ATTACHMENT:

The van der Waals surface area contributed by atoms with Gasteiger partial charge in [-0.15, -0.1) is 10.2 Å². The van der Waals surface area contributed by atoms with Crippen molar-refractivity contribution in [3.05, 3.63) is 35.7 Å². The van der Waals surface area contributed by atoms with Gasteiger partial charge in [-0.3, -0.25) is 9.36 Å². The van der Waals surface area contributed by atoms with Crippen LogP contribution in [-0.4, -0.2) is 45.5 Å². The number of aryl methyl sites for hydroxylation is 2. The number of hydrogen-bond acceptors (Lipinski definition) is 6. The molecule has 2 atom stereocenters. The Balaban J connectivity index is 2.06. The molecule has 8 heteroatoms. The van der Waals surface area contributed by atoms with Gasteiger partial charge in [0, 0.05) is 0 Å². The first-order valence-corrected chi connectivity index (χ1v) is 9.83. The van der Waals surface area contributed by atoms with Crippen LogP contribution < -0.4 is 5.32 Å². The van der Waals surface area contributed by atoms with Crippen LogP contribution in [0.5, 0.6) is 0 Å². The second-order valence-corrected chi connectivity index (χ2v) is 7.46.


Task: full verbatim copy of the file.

The van der Waals surface area contributed by atoms with Gasteiger partial charge in [-0.15, -0.1) is 10.2 Å². The van der Waals surface area contributed by atoms with Crippen molar-refractivity contribution in [3.05, 3.63) is 35.7 Å². The van der Waals surface area contributed by atoms with Gasteiger partial charge in [-0.3, -0.25) is 9.36 Å². The van der Waals surface area contributed by atoms with Crippen LogP contribution in [-0.4, -0.2) is 45.5 Å². The number of aryl methyl sites for hydroxylation is 2. The number of hydrogen-bond acceptors (Lipinski definition) is 6. The molecule has 2 atom stereocenters. The Balaban J connectivity index is 2.06. The molecule has 8 heteroatoms. The van der Waals surface area contributed by atoms with Gasteiger partial charge in [0, 0.05) is 0 Å². The first-order valence-corrected chi connectivity index (χ1v) is 9.83. The van der Waals surface area contributed by atoms with Crippen LogP contribution < -0.4 is 5.32 Å². The van der Waals surface area contributed by atoms with Crippen LogP contribution in [0.5, 0.6) is 0 Å². The second-order valence-corrected chi connectivity index (χ2v) is 7.46.